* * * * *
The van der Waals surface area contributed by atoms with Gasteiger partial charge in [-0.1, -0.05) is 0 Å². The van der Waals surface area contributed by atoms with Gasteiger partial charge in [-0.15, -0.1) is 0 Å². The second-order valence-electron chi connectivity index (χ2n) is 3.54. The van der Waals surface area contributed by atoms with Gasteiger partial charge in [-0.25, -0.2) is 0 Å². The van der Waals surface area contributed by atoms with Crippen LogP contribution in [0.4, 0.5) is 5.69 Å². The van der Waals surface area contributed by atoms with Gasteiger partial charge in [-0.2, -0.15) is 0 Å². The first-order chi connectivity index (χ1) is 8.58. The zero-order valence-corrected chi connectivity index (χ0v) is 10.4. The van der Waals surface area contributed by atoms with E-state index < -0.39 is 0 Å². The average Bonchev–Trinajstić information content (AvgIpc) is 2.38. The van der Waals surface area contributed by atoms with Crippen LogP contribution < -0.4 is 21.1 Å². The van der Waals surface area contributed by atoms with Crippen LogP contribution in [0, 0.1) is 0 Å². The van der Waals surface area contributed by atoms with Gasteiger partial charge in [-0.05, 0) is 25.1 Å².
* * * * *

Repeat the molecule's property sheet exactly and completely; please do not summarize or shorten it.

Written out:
The van der Waals surface area contributed by atoms with Gasteiger partial charge in [-0.1, -0.05) is 0 Å². The van der Waals surface area contributed by atoms with Gasteiger partial charge in [-0.15, -0.1) is 0 Å². The second-order valence-electron chi connectivity index (χ2n) is 3.54. The van der Waals surface area contributed by atoms with Gasteiger partial charge in [-0.25, -0.2) is 0 Å². The van der Waals surface area contributed by atoms with Crippen LogP contribution in [0.4, 0.5) is 5.69 Å². The van der Waals surface area contributed by atoms with Gasteiger partial charge in [-0.2, -0.15) is 0 Å². The first-order chi connectivity index (χ1) is 8.58. The zero-order valence-corrected chi connectivity index (χ0v) is 10.4. The van der Waals surface area contributed by atoms with E-state index < -0.39 is 0 Å². The average Bonchev–Trinajstić information content (AvgIpc) is 2.38. The van der Waals surface area contributed by atoms with Crippen LogP contribution < -0.4 is 21.1 Å². The van der Waals surface area contributed by atoms with Crippen LogP contribution in [0, 0.1) is 0 Å². The van der Waals surface area contributed by atoms with Gasteiger partial charge in [-0.05, 0) is 25.1 Å².